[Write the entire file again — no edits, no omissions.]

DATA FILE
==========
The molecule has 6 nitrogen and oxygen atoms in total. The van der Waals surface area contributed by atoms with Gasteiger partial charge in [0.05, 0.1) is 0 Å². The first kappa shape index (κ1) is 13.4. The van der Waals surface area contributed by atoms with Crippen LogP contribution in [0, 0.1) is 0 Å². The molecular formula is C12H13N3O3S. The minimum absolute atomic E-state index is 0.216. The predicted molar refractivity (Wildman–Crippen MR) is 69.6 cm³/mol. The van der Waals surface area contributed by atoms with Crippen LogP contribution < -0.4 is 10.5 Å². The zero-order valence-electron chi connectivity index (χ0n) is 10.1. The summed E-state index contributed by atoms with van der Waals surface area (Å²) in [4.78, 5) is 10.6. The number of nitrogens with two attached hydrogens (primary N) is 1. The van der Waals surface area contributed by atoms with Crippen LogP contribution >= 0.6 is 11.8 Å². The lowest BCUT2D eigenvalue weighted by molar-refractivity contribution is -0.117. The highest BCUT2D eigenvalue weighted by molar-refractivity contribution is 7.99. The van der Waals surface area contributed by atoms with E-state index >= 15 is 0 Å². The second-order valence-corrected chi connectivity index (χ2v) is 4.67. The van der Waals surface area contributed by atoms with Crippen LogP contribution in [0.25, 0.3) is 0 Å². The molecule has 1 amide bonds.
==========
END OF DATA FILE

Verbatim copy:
The molecule has 6 nitrogen and oxygen atoms in total. The van der Waals surface area contributed by atoms with Gasteiger partial charge in [0.05, 0.1) is 0 Å². The first kappa shape index (κ1) is 13.4. The van der Waals surface area contributed by atoms with Crippen LogP contribution in [0, 0.1) is 0 Å². The molecular formula is C12H13N3O3S. The minimum absolute atomic E-state index is 0.216. The predicted molar refractivity (Wildman–Crippen MR) is 69.6 cm³/mol. The van der Waals surface area contributed by atoms with Crippen LogP contribution < -0.4 is 10.5 Å². The zero-order valence-electron chi connectivity index (χ0n) is 10.1. The summed E-state index contributed by atoms with van der Waals surface area (Å²) in [4.78, 5) is 10.6. The number of nitrogens with two attached hydrogens (primary N) is 1. The van der Waals surface area contributed by atoms with Crippen LogP contribution >= 0.6 is 11.8 Å². The lowest BCUT2D eigenvalue weighted by molar-refractivity contribution is -0.117. The highest BCUT2D eigenvalue weighted by molar-refractivity contribution is 7.99. The van der Waals surface area contributed by atoms with E-state index >= 15 is 0 Å². The second-order valence-corrected chi connectivity index (χ2v) is 4.67. The van der Waals surface area contributed by atoms with Crippen LogP contribution in [0.25, 0.3) is 0 Å². The molecule has 1 amide bonds.